A power outage caused approximately 50,000 gallons of raw sewage to spill into California’s Oakland Estuary.
An estimated 50,000 gallons of raw sewage spilled during a power outage at the East Bay Municipal Utility District wastewater treatment plant in West Oakland, California.
Boaters are being warned to stay away from the Oakland Estuary as result, reported the Mercury News.
The spill occurred after power outages between 5 and 7 p.m., ordered by the California Independent System Operator, caused a pump to fail, according to the district.
“This power outage caused failure of major equipment at the wastewater plant, including the ability for EBMUD to generate its own power on-site,” said EBMUD. “Power outages like this are quite uncommon. During Public Safety Power Shutoff (PSPS) events we normally get notice, but this outage occurred very quickly.”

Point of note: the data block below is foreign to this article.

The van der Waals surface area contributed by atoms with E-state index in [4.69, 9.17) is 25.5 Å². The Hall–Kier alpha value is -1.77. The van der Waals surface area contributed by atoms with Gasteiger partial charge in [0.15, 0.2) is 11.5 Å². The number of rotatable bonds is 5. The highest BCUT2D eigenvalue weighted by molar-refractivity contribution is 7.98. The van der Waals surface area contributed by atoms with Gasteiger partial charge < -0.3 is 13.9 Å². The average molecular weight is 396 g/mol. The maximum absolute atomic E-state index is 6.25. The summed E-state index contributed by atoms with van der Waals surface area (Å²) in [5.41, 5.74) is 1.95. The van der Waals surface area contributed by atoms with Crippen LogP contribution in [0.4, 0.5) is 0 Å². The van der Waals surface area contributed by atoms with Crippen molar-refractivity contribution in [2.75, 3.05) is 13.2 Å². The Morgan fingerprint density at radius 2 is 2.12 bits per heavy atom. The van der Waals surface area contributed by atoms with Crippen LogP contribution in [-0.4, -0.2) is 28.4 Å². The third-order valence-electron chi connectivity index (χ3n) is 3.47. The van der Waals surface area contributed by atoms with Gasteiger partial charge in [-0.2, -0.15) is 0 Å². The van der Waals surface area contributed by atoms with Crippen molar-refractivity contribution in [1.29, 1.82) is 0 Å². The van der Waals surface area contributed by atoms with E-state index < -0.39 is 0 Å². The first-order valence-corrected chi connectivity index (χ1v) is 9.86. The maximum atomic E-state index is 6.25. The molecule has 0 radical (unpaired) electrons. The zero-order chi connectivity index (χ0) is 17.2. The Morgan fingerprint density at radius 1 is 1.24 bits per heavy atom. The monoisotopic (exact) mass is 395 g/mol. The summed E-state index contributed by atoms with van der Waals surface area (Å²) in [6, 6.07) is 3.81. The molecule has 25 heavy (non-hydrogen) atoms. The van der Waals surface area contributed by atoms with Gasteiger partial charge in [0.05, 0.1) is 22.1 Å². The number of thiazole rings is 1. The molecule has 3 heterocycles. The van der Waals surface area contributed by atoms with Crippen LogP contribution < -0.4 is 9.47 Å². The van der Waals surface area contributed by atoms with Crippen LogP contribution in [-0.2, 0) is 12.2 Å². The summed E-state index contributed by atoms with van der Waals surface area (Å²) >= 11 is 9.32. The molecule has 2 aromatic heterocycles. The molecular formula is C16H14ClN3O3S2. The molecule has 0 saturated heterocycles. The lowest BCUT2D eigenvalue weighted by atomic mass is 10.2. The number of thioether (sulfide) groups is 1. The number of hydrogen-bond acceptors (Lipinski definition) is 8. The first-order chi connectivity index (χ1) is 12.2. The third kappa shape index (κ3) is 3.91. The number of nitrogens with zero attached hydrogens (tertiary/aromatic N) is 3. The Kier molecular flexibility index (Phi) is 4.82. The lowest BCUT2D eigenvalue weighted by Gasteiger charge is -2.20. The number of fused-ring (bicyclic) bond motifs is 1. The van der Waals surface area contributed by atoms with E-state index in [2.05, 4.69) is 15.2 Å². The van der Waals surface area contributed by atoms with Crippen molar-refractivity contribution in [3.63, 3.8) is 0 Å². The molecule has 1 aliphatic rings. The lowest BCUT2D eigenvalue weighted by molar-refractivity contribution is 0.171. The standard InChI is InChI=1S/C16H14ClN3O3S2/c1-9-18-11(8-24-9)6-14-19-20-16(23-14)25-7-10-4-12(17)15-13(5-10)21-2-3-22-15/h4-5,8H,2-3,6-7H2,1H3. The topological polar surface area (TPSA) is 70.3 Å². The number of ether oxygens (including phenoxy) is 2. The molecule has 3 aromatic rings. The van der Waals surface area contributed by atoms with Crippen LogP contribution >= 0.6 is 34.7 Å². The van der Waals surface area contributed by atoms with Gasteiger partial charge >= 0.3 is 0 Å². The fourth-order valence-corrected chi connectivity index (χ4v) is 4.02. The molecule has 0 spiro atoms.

The main wastewater treatment plant in West Oakland received no power from for about two hours. The outage resulted in major flooding at the pump station, which transports sewage from the East Bay to the plant for treatment, causing a backup.
District employees worked through the night to restore pumping capacity at the plant and stored excess sewage in storage basins, according to EBMUD spokeswoman Andrea Pook.
Flows exceeded the storage capacity before full operations could be restored and raw sewage was discharged into the estuary for approximately ten minutes, reported the Mercury News. Initial estimates reported 100,000 gallons were spilled.
EBMUD discharged partially treated wastewater from its San Antonio Creek Wet Weather Facility to mitigate the issue, according to city officials. Signs were posted along the estuary about the spill and the district reached out to rowing clubs and others who frequent the strait between Oakland and Alameda.